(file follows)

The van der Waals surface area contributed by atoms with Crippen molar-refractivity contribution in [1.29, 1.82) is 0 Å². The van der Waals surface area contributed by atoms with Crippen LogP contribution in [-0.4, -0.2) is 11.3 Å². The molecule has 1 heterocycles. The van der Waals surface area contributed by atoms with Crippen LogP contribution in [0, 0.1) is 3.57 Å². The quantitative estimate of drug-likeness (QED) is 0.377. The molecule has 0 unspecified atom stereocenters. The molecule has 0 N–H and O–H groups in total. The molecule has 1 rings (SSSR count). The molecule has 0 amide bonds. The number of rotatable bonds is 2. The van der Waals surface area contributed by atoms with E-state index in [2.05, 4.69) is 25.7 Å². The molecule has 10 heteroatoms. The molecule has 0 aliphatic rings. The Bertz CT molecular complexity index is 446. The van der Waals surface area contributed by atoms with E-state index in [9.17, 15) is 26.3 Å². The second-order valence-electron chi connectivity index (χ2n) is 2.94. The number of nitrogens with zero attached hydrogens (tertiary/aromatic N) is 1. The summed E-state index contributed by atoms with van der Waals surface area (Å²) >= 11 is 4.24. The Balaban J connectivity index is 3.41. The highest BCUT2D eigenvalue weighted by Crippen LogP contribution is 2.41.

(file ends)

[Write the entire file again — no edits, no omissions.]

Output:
The van der Waals surface area contributed by atoms with Crippen molar-refractivity contribution in [1.29, 1.82) is 0 Å². The van der Waals surface area contributed by atoms with Crippen LogP contribution in [-0.4, -0.2) is 11.3 Å². The molecule has 1 heterocycles. The van der Waals surface area contributed by atoms with Crippen LogP contribution in [0, 0.1) is 3.57 Å². The quantitative estimate of drug-likeness (QED) is 0.377. The molecule has 0 unspecified atom stereocenters. The molecule has 0 N–H and O–H groups in total. The molecule has 1 rings (SSSR count). The molecule has 0 amide bonds. The number of rotatable bonds is 2. The van der Waals surface area contributed by atoms with E-state index in [2.05, 4.69) is 25.7 Å². The molecule has 10 heteroatoms. The molecule has 0 aliphatic rings. The Bertz CT molecular complexity index is 446. The van der Waals surface area contributed by atoms with E-state index in [9.17, 15) is 26.3 Å². The second-order valence-electron chi connectivity index (χ2n) is 2.94. The number of nitrogens with zero attached hydrogens (tertiary/aromatic N) is 1. The summed E-state index contributed by atoms with van der Waals surface area (Å²) >= 11 is 4.24. The Balaban J connectivity index is 3.41. The highest BCUT2D eigenvalue weighted by Crippen LogP contribution is 2.41.